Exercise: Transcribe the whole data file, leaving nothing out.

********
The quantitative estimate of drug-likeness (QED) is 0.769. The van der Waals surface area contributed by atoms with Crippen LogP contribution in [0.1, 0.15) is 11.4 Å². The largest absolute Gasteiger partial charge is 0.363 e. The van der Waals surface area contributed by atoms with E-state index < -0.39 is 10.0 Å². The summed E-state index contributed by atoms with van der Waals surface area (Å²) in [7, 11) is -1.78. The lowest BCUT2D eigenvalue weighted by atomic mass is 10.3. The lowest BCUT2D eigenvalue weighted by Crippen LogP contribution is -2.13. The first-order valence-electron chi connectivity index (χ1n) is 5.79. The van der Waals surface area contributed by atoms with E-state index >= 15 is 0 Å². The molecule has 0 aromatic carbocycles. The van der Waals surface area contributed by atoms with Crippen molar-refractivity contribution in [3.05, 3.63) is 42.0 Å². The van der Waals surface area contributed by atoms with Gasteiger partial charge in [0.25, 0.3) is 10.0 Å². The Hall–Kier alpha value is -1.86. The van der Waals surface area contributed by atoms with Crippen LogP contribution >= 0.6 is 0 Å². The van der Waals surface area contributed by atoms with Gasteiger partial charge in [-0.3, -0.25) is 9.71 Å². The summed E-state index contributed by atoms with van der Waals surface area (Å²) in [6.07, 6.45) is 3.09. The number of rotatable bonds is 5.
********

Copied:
The quantitative estimate of drug-likeness (QED) is 0.769. The van der Waals surface area contributed by atoms with Crippen LogP contribution in [0.1, 0.15) is 11.4 Å². The largest absolute Gasteiger partial charge is 0.363 e. The van der Waals surface area contributed by atoms with E-state index < -0.39 is 10.0 Å². The summed E-state index contributed by atoms with van der Waals surface area (Å²) in [7, 11) is -1.78. The lowest BCUT2D eigenvalue weighted by atomic mass is 10.3. The lowest BCUT2D eigenvalue weighted by Crippen LogP contribution is -2.13. The first-order valence-electron chi connectivity index (χ1n) is 5.79. The van der Waals surface area contributed by atoms with E-state index >= 15 is 0 Å². The molecule has 0 aromatic carbocycles. The van der Waals surface area contributed by atoms with Crippen molar-refractivity contribution in [3.05, 3.63) is 42.0 Å². The van der Waals surface area contributed by atoms with Gasteiger partial charge in [0.25, 0.3) is 10.0 Å². The Hall–Kier alpha value is -1.86. The van der Waals surface area contributed by atoms with Crippen LogP contribution >= 0.6 is 0 Å². The van der Waals surface area contributed by atoms with Gasteiger partial charge in [-0.3, -0.25) is 9.71 Å². The summed E-state index contributed by atoms with van der Waals surface area (Å²) in [6.07, 6.45) is 3.09. The number of rotatable bonds is 5.